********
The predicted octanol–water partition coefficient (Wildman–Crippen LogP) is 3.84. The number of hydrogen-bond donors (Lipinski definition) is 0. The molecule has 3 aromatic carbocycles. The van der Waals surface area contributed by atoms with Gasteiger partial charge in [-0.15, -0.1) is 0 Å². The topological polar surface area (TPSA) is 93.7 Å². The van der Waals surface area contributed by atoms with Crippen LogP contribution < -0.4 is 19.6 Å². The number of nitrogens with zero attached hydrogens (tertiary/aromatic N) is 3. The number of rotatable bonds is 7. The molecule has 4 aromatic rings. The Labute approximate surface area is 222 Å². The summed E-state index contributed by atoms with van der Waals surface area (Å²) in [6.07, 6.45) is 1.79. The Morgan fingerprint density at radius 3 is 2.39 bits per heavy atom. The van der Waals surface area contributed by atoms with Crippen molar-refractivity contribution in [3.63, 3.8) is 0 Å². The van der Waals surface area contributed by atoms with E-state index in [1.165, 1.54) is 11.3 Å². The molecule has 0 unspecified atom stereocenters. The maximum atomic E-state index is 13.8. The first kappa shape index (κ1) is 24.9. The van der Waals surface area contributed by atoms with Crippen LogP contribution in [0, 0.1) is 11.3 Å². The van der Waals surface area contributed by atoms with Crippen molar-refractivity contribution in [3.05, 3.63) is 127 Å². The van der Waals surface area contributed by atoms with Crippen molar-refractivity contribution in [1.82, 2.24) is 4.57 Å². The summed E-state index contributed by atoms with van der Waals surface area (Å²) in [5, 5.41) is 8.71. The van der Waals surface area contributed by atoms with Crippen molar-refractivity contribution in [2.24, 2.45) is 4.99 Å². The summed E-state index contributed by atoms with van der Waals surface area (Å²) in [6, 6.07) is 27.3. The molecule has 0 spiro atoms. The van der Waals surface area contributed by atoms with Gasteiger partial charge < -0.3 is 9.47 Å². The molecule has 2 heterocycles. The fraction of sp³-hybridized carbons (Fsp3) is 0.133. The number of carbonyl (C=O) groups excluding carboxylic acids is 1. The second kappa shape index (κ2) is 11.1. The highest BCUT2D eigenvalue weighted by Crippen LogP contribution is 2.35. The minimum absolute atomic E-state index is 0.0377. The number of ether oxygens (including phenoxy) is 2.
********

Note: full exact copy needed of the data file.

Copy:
The predicted octanol–water partition coefficient (Wildman–Crippen LogP) is 3.84. The number of hydrogen-bond donors (Lipinski definition) is 0. The molecule has 3 aromatic carbocycles. The van der Waals surface area contributed by atoms with Gasteiger partial charge in [-0.15, -0.1) is 0 Å². The topological polar surface area (TPSA) is 93.7 Å². The van der Waals surface area contributed by atoms with Crippen LogP contribution < -0.4 is 19.6 Å². The number of nitrogens with zero attached hydrogens (tertiary/aromatic N) is 3. The number of rotatable bonds is 7. The molecule has 4 aromatic rings. The Labute approximate surface area is 222 Å². The summed E-state index contributed by atoms with van der Waals surface area (Å²) in [6.07, 6.45) is 1.79. The Morgan fingerprint density at radius 3 is 2.39 bits per heavy atom. The van der Waals surface area contributed by atoms with Crippen molar-refractivity contribution in [3.63, 3.8) is 0 Å². The van der Waals surface area contributed by atoms with E-state index in [1.165, 1.54) is 11.3 Å². The molecule has 0 unspecified atom stereocenters. The maximum atomic E-state index is 13.8. The first kappa shape index (κ1) is 24.9. The van der Waals surface area contributed by atoms with Crippen LogP contribution in [0, 0.1) is 11.3 Å². The van der Waals surface area contributed by atoms with Crippen molar-refractivity contribution in [3.05, 3.63) is 127 Å². The van der Waals surface area contributed by atoms with Crippen molar-refractivity contribution in [1.82, 2.24) is 4.57 Å². The summed E-state index contributed by atoms with van der Waals surface area (Å²) in [5, 5.41) is 8.71. The van der Waals surface area contributed by atoms with Crippen molar-refractivity contribution in [2.24, 2.45) is 4.99 Å². The summed E-state index contributed by atoms with van der Waals surface area (Å²) in [6, 6.07) is 27.3. The molecule has 0 spiro atoms. The van der Waals surface area contributed by atoms with Gasteiger partial charge < -0.3 is 9.47 Å². The molecule has 2 heterocycles. The fraction of sp³-hybridized carbons (Fsp3) is 0.133. The number of carbonyl (C=O) groups excluding carboxylic acids is 1. The second kappa shape index (κ2) is 11.1. The highest BCUT2D eigenvalue weighted by Crippen LogP contribution is 2.35. The minimum absolute atomic E-state index is 0.0377. The number of ether oxygens (including phenoxy) is 2.